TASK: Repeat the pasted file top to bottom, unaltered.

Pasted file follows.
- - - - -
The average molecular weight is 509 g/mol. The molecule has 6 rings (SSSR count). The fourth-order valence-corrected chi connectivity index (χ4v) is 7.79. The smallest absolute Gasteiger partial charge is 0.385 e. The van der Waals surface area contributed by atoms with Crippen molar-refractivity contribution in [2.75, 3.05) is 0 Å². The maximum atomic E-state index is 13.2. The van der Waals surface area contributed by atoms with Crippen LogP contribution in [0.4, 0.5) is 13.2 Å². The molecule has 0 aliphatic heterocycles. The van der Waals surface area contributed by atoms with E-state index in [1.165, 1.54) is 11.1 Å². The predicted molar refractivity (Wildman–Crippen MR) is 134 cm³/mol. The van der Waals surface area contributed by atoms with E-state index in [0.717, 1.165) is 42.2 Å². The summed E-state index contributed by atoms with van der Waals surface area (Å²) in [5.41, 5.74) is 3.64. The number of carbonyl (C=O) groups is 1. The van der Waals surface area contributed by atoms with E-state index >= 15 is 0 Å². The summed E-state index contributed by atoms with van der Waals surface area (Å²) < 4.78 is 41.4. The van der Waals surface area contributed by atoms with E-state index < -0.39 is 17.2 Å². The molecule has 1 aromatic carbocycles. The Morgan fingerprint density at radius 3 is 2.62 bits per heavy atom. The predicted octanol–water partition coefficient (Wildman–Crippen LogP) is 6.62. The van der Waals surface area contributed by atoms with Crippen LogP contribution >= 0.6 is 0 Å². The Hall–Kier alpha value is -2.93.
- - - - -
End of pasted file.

The average molecular weight is 509 g/mol. The molecule has 6 rings (SSSR count). The fourth-order valence-corrected chi connectivity index (χ4v) is 7.79. The smallest absolute Gasteiger partial charge is 0.385 e. The van der Waals surface area contributed by atoms with Crippen molar-refractivity contribution in [2.75, 3.05) is 0 Å². The maximum atomic E-state index is 13.2. The van der Waals surface area contributed by atoms with Crippen LogP contribution in [0.4, 0.5) is 13.2 Å². The molecule has 0 aliphatic heterocycles. The van der Waals surface area contributed by atoms with E-state index in [1.165, 1.54) is 11.1 Å². The predicted molar refractivity (Wildman–Crippen MR) is 134 cm³/mol. The van der Waals surface area contributed by atoms with E-state index in [0.717, 1.165) is 42.2 Å². The summed E-state index contributed by atoms with van der Waals surface area (Å²) in [5.41, 5.74) is 3.64. The number of carbonyl (C=O) groups is 1. The van der Waals surface area contributed by atoms with E-state index >= 15 is 0 Å². The summed E-state index contributed by atoms with van der Waals surface area (Å²) < 4.78 is 41.4. The van der Waals surface area contributed by atoms with E-state index < -0.39 is 17.2 Å². The molecule has 1 aromatic carbocycles. The Morgan fingerprint density at radius 3 is 2.62 bits per heavy atom. The predicted octanol–water partition coefficient (Wildman–Crippen LogP) is 6.62. The van der Waals surface area contributed by atoms with Crippen LogP contribution >= 0.6 is 0 Å². The Hall–Kier alpha value is -2.93.